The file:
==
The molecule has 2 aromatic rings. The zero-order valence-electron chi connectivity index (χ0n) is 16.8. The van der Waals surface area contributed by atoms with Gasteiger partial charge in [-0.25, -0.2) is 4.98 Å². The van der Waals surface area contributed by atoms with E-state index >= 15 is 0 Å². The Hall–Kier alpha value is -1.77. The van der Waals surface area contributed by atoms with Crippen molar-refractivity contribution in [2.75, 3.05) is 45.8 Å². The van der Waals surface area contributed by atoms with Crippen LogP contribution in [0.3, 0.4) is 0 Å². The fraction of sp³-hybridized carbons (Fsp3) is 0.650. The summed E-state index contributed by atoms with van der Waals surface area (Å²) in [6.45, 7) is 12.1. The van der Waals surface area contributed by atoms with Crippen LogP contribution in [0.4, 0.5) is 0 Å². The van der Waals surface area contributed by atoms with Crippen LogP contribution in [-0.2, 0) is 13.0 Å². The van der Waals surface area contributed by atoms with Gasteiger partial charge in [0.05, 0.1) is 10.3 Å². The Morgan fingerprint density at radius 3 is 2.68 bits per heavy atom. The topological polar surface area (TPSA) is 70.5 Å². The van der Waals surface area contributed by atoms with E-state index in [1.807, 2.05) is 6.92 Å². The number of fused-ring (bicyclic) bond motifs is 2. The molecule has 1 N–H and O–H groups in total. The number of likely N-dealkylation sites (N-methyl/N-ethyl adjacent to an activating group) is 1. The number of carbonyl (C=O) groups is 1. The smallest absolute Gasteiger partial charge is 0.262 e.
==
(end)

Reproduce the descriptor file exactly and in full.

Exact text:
The molecule has 2 aromatic rings. The zero-order valence-electron chi connectivity index (χ0n) is 16.8. The van der Waals surface area contributed by atoms with Gasteiger partial charge in [-0.25, -0.2) is 4.98 Å². The van der Waals surface area contributed by atoms with E-state index >= 15 is 0 Å². The Hall–Kier alpha value is -1.77. The van der Waals surface area contributed by atoms with Crippen molar-refractivity contribution in [2.75, 3.05) is 45.8 Å². The van der Waals surface area contributed by atoms with Crippen LogP contribution in [0.3, 0.4) is 0 Å². The fraction of sp³-hybridized carbons (Fsp3) is 0.650. The summed E-state index contributed by atoms with van der Waals surface area (Å²) in [6.45, 7) is 12.1. The van der Waals surface area contributed by atoms with Crippen LogP contribution in [0.4, 0.5) is 0 Å². The van der Waals surface area contributed by atoms with Crippen LogP contribution in [-0.2, 0) is 13.0 Å². The van der Waals surface area contributed by atoms with Gasteiger partial charge in [0.05, 0.1) is 10.3 Å². The Morgan fingerprint density at radius 3 is 2.68 bits per heavy atom. The topological polar surface area (TPSA) is 70.5 Å². The van der Waals surface area contributed by atoms with E-state index in [1.807, 2.05) is 6.92 Å². The number of fused-ring (bicyclic) bond motifs is 2. The molecule has 1 N–H and O–H groups in total. The number of likely N-dealkylation sites (N-methyl/N-ethyl adjacent to an activating group) is 1. The number of carbonyl (C=O) groups is 1. The smallest absolute Gasteiger partial charge is 0.262 e.